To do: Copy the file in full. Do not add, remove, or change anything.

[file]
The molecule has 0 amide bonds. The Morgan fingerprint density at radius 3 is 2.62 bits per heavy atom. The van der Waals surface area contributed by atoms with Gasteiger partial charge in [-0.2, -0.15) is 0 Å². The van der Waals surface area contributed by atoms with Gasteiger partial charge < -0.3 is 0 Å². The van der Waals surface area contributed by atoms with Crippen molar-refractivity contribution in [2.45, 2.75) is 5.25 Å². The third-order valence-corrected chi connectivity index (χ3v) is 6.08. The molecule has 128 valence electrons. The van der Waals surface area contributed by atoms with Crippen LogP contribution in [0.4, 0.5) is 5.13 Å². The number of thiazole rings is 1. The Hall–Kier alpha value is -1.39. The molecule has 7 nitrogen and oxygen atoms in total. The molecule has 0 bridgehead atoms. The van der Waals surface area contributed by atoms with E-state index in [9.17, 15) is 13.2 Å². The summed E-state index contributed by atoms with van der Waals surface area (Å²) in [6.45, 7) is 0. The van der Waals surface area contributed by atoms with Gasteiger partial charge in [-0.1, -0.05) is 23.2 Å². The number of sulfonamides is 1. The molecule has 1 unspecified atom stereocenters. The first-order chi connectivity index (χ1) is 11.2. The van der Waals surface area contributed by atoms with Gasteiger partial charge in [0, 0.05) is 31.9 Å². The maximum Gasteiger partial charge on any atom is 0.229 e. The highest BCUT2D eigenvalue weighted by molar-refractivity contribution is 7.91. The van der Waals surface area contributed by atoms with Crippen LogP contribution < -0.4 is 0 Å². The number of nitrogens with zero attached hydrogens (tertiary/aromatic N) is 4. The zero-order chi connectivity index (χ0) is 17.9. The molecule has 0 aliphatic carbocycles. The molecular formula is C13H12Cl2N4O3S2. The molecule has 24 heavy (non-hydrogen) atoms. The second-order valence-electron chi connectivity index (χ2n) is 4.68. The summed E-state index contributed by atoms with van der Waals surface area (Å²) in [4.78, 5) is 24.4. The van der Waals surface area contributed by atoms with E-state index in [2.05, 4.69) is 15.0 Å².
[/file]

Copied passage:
The molecule has 0 amide bonds. The Morgan fingerprint density at radius 3 is 2.62 bits per heavy atom. The van der Waals surface area contributed by atoms with Gasteiger partial charge in [-0.2, -0.15) is 0 Å². The van der Waals surface area contributed by atoms with Gasteiger partial charge < -0.3 is 0 Å². The van der Waals surface area contributed by atoms with Crippen molar-refractivity contribution in [2.45, 2.75) is 5.25 Å². The third-order valence-corrected chi connectivity index (χ3v) is 6.08. The molecule has 128 valence electrons. The van der Waals surface area contributed by atoms with Crippen LogP contribution in [0.4, 0.5) is 5.13 Å². The number of thiazole rings is 1. The Hall–Kier alpha value is -1.39. The molecule has 7 nitrogen and oxygen atoms in total. The molecule has 0 bridgehead atoms. The van der Waals surface area contributed by atoms with E-state index in [9.17, 15) is 13.2 Å². The summed E-state index contributed by atoms with van der Waals surface area (Å²) in [6.45, 7) is 0. The van der Waals surface area contributed by atoms with Gasteiger partial charge in [-0.1, -0.05) is 23.2 Å². The number of sulfonamides is 1. The molecule has 1 unspecified atom stereocenters. The first-order chi connectivity index (χ1) is 11.2. The van der Waals surface area contributed by atoms with Gasteiger partial charge in [0, 0.05) is 31.9 Å². The maximum Gasteiger partial charge on any atom is 0.229 e. The highest BCUT2D eigenvalue weighted by molar-refractivity contribution is 7.91. The van der Waals surface area contributed by atoms with Crippen LogP contribution < -0.4 is 0 Å². The number of nitrogens with zero attached hydrogens (tertiary/aromatic N) is 4. The zero-order chi connectivity index (χ0) is 17.9. The molecule has 0 aliphatic carbocycles. The molecular formula is C13H12Cl2N4O3S2. The molecule has 24 heavy (non-hydrogen) atoms. The second-order valence-electron chi connectivity index (χ2n) is 4.68. The summed E-state index contributed by atoms with van der Waals surface area (Å²) in [4.78, 5) is 24.4. The van der Waals surface area contributed by atoms with E-state index in [2.05, 4.69) is 15.0 Å².